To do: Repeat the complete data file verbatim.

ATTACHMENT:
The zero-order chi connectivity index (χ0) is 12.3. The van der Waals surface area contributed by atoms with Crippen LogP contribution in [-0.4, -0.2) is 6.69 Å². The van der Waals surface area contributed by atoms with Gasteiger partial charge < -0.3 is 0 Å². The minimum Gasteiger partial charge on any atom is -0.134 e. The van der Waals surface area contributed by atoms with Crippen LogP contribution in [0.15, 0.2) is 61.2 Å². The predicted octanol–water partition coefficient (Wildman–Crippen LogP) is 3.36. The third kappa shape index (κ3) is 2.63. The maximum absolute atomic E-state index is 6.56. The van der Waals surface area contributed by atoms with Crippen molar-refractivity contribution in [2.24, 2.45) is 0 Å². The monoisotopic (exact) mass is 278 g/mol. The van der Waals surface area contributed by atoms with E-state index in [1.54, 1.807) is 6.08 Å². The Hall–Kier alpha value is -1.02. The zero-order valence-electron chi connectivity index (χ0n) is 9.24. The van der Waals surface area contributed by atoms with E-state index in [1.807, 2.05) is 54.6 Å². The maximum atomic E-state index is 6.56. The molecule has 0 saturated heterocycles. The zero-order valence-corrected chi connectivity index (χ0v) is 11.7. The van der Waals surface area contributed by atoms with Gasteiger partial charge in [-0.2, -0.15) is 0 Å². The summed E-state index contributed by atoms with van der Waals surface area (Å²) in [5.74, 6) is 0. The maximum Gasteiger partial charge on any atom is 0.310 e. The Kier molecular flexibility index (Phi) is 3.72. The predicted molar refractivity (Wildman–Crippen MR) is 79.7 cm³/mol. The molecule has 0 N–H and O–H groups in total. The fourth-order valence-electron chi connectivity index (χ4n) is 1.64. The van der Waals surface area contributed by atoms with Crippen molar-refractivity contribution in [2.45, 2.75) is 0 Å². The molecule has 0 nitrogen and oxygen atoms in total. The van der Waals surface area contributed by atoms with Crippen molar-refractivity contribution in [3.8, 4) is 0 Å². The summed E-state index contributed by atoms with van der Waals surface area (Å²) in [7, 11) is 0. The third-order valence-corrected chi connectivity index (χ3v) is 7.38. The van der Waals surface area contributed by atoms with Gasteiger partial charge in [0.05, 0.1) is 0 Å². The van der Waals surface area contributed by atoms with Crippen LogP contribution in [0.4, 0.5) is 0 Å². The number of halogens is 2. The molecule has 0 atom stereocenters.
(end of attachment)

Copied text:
The zero-order chi connectivity index (χ0) is 12.3. The van der Waals surface area contributed by atoms with Crippen LogP contribution in [-0.4, -0.2) is 6.69 Å². The van der Waals surface area contributed by atoms with Gasteiger partial charge < -0.3 is 0 Å². The minimum Gasteiger partial charge on any atom is -0.134 e. The van der Waals surface area contributed by atoms with Crippen LogP contribution in [0.15, 0.2) is 61.2 Å². The predicted octanol–water partition coefficient (Wildman–Crippen LogP) is 3.36. The third kappa shape index (κ3) is 2.63. The maximum absolute atomic E-state index is 6.56. The van der Waals surface area contributed by atoms with Crippen molar-refractivity contribution in [2.24, 2.45) is 0 Å². The monoisotopic (exact) mass is 278 g/mol. The van der Waals surface area contributed by atoms with E-state index in [1.54, 1.807) is 6.08 Å². The Hall–Kier alpha value is -1.02. The zero-order valence-electron chi connectivity index (χ0n) is 9.24. The van der Waals surface area contributed by atoms with E-state index in [1.807, 2.05) is 54.6 Å². The maximum atomic E-state index is 6.56. The molecule has 0 saturated heterocycles. The zero-order valence-corrected chi connectivity index (χ0v) is 11.7. The van der Waals surface area contributed by atoms with Gasteiger partial charge in [-0.2, -0.15) is 0 Å². The summed E-state index contributed by atoms with van der Waals surface area (Å²) in [5.74, 6) is 0. The maximum Gasteiger partial charge on any atom is 0.310 e. The Kier molecular flexibility index (Phi) is 3.72. The predicted molar refractivity (Wildman–Crippen MR) is 79.7 cm³/mol. The molecule has 0 N–H and O–H groups in total. The fourth-order valence-electron chi connectivity index (χ4n) is 1.64. The van der Waals surface area contributed by atoms with Crippen molar-refractivity contribution in [2.45, 2.75) is 0 Å². The molecule has 0 nitrogen and oxygen atoms in total. The van der Waals surface area contributed by atoms with Crippen molar-refractivity contribution in [3.8, 4) is 0 Å². The summed E-state index contributed by atoms with van der Waals surface area (Å²) in [7, 11) is 0. The third-order valence-corrected chi connectivity index (χ3v) is 7.38. The van der Waals surface area contributed by atoms with Gasteiger partial charge in [0.05, 0.1) is 0 Å². The van der Waals surface area contributed by atoms with Crippen LogP contribution in [0.4, 0.5) is 0 Å². The number of halogens is 2. The molecule has 0 atom stereocenters.